We’re fools whether we dance or not, so we might as well dance. ~Japanese Proverb
It all started at a dance. The day was Sunday, March 13, 1955. The place was the gymnasium at St. Boniface Church in Philadelphia. The event was insignificant to most of the world, but highly significant to my life – it was the night my parents met for the first time.
My mother, Anita, loved to dance. She briefly took dance lessons as a child and loved tap and ballet, but her parents could not afford the classes. Instead, she settled for neighborhood dances, mostly held in church and school gyms. Each dance “specialized” in a particular age group from pre-teen to older teens, to almost-adult and beyond. My mother and her girlfriends practiced dancing on the sidewalk in front of their houses, and an older woman who lived nearby showed them some steps.
On the evening in question, my mother was 19 years old. She had “outgrown” the fun dances at St. Matt’s, so she and some girlfriends decided to try the Sunday night dance at St. Boniface. It was her first and only visit there.
My father, Jim, also frequented neighborhood dances in his teen years, and St. Boniface was close to where he lived at the time. The boys danced as a way to meet girls, and they learned by watching others dance. He was 20 years old, lived with his parents, and made $1 per hour hanging garage doors for a company two doors away from his home.
Neither remembers what music was played that night, but a live band performed. When Jim asked Anita to dance, he remembers being glad he had his “little black book” and a pen with him. He asked for her phone number; she gave it to him.
Their first official date was to see a movie (neither can remember which one). Afterward, they went to the Mayfair Diner. During their meal, Jim proclaimed that he really wanted to get married. Surprised that a young guy would want marriage, my mother asked why. “Well,” he said, “it sure would be nice to have someone cook dinner and iron my shirts.” My mother replied, “You don’t need a wife, you need a maid.”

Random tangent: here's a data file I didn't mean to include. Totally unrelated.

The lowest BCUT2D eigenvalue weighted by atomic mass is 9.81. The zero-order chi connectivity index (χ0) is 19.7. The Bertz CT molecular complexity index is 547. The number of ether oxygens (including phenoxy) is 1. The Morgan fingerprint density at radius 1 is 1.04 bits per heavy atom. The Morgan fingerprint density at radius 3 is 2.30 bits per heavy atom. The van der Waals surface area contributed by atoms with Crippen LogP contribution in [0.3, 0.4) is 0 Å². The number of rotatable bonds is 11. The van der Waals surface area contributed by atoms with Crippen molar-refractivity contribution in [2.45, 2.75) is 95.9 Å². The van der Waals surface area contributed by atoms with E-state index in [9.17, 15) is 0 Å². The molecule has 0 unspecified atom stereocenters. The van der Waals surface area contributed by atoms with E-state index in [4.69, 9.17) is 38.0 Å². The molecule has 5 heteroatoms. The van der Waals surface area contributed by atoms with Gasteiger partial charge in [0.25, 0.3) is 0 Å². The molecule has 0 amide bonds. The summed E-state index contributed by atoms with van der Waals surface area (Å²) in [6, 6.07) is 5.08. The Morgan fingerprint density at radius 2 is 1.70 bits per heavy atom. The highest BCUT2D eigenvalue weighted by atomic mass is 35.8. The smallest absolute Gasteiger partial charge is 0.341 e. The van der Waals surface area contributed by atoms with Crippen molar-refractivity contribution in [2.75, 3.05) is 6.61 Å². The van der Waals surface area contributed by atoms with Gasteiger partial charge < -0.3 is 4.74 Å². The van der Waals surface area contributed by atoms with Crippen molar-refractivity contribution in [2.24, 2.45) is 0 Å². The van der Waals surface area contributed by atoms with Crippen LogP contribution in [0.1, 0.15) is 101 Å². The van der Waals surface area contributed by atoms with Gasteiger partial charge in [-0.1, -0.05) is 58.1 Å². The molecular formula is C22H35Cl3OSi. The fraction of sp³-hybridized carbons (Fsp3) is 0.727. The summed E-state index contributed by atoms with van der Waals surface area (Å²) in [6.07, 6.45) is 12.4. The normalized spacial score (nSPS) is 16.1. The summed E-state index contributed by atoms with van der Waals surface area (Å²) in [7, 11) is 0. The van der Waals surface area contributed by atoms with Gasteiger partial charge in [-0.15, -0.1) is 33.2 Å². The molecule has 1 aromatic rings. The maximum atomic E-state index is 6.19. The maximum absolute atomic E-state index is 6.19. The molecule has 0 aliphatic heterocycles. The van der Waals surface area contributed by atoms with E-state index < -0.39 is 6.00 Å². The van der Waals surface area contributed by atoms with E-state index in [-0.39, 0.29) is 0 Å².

When Jim asked Anita out again, she wasn’t sure if she wanted to go. She didn’t know what to say, so she did what nearly everyone has done at some point to avoid rejecting a date – she lied. She pretended she was too sick to go out. That night, he sent her two dozen roses as a get well wish, which made her feel even more guilty about lying. They did go out again, and again, and they were married a little more than one year later on April 7, 1956.
It all began at a dance, and dancing stayed a part of their lives in some way or another. When they were a young married couple, they occasionally went to the nightclubs in Philadelphia and southern New Jersey. But besides social dancing, dance became a bigger part of their lives in another way – show business!
In 1973, my brother began high school and the school had a parents’ association that put on shows as a fundraiser. My parents became involved with the shows. The mothers would perform various types of chorus line numbers from jazz to tap. Once, they even performed a number on roller skates! My father’s comedic dance routines have already been mentioned in other posts, but he also became an accomplished serious dancer as well and appeared in some jazz and tap numbers.
The choreographer for these shows, Miss Kay, was a dance teacher and ballroom dancer. She had a tremendous talent for teaching dance, and my mother marveled about how she took a bunch of mothers aged from mid-30s through 50s who knew little about dancing and was able to create entertaining numbers in which they all looked like stars.
My mother was so impressed with Miss Kay’s teaching abilities that I suddenly was enrolled in a tap dance class with other girls my age (around 7-8). Either I was not talented, or not interested, or Miss Kay finally met her match…I quit after a few classes. Oddly enough, I returned to Miss Kay’s classroom with my mother – about twenty years later! At this time, Miss Kay wasn’t just my parents’ friend, she had become my brother’s mother-in-law. The second time around I did learn a few things about tap dancing, but I’ll never be Ann Miller!
My mother’s love of dance was passed on to me, but for me it was a love of watching dancing, especially Gene Kelly movies. But I long to dance… I once had great fun taking a swing dance class, and I’d love to learn ballroom dancing. The real dancer in the family is my niece, the granddaughter of both my mother and Miss Kay. She has their talent (and her mother’s dancing talent), and is so good that she could easily make a career of it if she wishes.
My parents weren’t pros, but they loved dancing for the fun of it. And if they hadn’t enjoyed dancing so much, they might have never met! May their dance continue for many more years!
[Submitted for the 92nd Carnival of Genealogy: Dance!]